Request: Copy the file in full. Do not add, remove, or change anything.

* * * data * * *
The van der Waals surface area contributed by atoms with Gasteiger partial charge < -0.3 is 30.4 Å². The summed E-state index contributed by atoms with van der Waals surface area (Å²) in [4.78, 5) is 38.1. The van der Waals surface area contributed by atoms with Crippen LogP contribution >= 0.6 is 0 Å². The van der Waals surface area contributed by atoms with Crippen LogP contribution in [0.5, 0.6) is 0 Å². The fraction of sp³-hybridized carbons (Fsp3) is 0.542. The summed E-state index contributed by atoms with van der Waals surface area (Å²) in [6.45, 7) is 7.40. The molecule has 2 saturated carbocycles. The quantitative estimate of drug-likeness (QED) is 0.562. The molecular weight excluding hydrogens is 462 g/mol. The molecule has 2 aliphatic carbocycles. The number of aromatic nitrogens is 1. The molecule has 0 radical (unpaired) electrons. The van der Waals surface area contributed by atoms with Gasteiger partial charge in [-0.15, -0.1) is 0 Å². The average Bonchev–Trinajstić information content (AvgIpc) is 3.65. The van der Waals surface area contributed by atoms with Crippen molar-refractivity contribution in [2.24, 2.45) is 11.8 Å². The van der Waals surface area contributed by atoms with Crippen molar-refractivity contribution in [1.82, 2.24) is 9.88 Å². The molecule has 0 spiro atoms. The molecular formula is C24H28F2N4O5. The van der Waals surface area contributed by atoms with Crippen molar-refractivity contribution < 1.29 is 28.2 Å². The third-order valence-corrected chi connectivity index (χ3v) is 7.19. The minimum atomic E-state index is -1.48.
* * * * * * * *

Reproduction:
The van der Waals surface area contributed by atoms with Gasteiger partial charge < -0.3 is 30.4 Å². The summed E-state index contributed by atoms with van der Waals surface area (Å²) in [4.78, 5) is 38.1. The van der Waals surface area contributed by atoms with Crippen LogP contribution >= 0.6 is 0 Å². The van der Waals surface area contributed by atoms with Crippen LogP contribution in [0.5, 0.6) is 0 Å². The fraction of sp³-hybridized carbons (Fsp3) is 0.542. The summed E-state index contributed by atoms with van der Waals surface area (Å²) in [6.45, 7) is 7.40. The molecule has 2 saturated carbocycles. The quantitative estimate of drug-likeness (QED) is 0.562. The molecular weight excluding hydrogens is 462 g/mol. The molecule has 2 aliphatic carbocycles. The number of aromatic nitrogens is 1. The molecule has 0 radical (unpaired) electrons. The van der Waals surface area contributed by atoms with Gasteiger partial charge in [-0.15, -0.1) is 0 Å². The average Bonchev–Trinajstić information content (AvgIpc) is 3.65. The van der Waals surface area contributed by atoms with Crippen molar-refractivity contribution in [2.24, 2.45) is 11.8 Å². The van der Waals surface area contributed by atoms with Crippen molar-refractivity contribution in [1.82, 2.24) is 9.88 Å². The molecule has 0 spiro atoms. The molecular formula is C24H28F2N4O5. The van der Waals surface area contributed by atoms with Crippen molar-refractivity contribution < 1.29 is 28.2 Å². The third-order valence-corrected chi connectivity index (χ3v) is 7.19. The minimum atomic E-state index is -1.48.